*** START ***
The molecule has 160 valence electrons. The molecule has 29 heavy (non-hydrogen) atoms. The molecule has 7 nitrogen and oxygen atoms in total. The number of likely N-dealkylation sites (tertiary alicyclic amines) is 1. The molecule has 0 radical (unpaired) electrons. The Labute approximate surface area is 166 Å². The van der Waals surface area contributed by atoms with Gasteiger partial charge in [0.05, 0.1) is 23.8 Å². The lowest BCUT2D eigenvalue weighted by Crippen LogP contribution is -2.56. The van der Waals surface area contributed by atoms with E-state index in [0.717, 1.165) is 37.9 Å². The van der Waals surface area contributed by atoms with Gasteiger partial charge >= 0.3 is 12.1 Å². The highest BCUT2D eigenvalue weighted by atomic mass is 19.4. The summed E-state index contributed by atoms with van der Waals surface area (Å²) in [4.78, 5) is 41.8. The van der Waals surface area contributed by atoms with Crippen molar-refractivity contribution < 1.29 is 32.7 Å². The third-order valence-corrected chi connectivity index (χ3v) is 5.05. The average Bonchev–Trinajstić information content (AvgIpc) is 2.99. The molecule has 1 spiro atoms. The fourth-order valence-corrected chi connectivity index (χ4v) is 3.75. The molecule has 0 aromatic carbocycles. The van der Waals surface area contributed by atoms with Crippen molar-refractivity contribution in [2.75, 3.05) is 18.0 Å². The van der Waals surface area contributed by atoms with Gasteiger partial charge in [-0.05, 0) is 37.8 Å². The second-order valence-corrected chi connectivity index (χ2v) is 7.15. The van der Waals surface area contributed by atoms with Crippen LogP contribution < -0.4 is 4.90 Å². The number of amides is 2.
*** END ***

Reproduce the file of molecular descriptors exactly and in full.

The molecule has 160 valence electrons. The molecule has 29 heavy (non-hydrogen) atoms. The molecule has 7 nitrogen and oxygen atoms in total. The number of likely N-dealkylation sites (tertiary alicyclic amines) is 1. The molecule has 0 radical (unpaired) electrons. The Labute approximate surface area is 166 Å². The van der Waals surface area contributed by atoms with Gasteiger partial charge in [0.05, 0.1) is 23.8 Å². The lowest BCUT2D eigenvalue weighted by Crippen LogP contribution is -2.56. The van der Waals surface area contributed by atoms with E-state index in [0.717, 1.165) is 37.9 Å². The van der Waals surface area contributed by atoms with Gasteiger partial charge >= 0.3 is 12.1 Å². The highest BCUT2D eigenvalue weighted by atomic mass is 19.4. The summed E-state index contributed by atoms with van der Waals surface area (Å²) in [4.78, 5) is 41.8. The van der Waals surface area contributed by atoms with Crippen molar-refractivity contribution < 1.29 is 32.7 Å². The third-order valence-corrected chi connectivity index (χ3v) is 5.05. The average Bonchev–Trinajstić information content (AvgIpc) is 2.99. The molecule has 1 spiro atoms. The fourth-order valence-corrected chi connectivity index (χ4v) is 3.75. The molecule has 0 aromatic carbocycles. The van der Waals surface area contributed by atoms with Crippen molar-refractivity contribution in [2.75, 3.05) is 18.0 Å². The van der Waals surface area contributed by atoms with Gasteiger partial charge in [-0.05, 0) is 37.8 Å². The second-order valence-corrected chi connectivity index (χ2v) is 7.15. The van der Waals surface area contributed by atoms with Crippen LogP contribution < -0.4 is 4.90 Å². The number of amides is 2.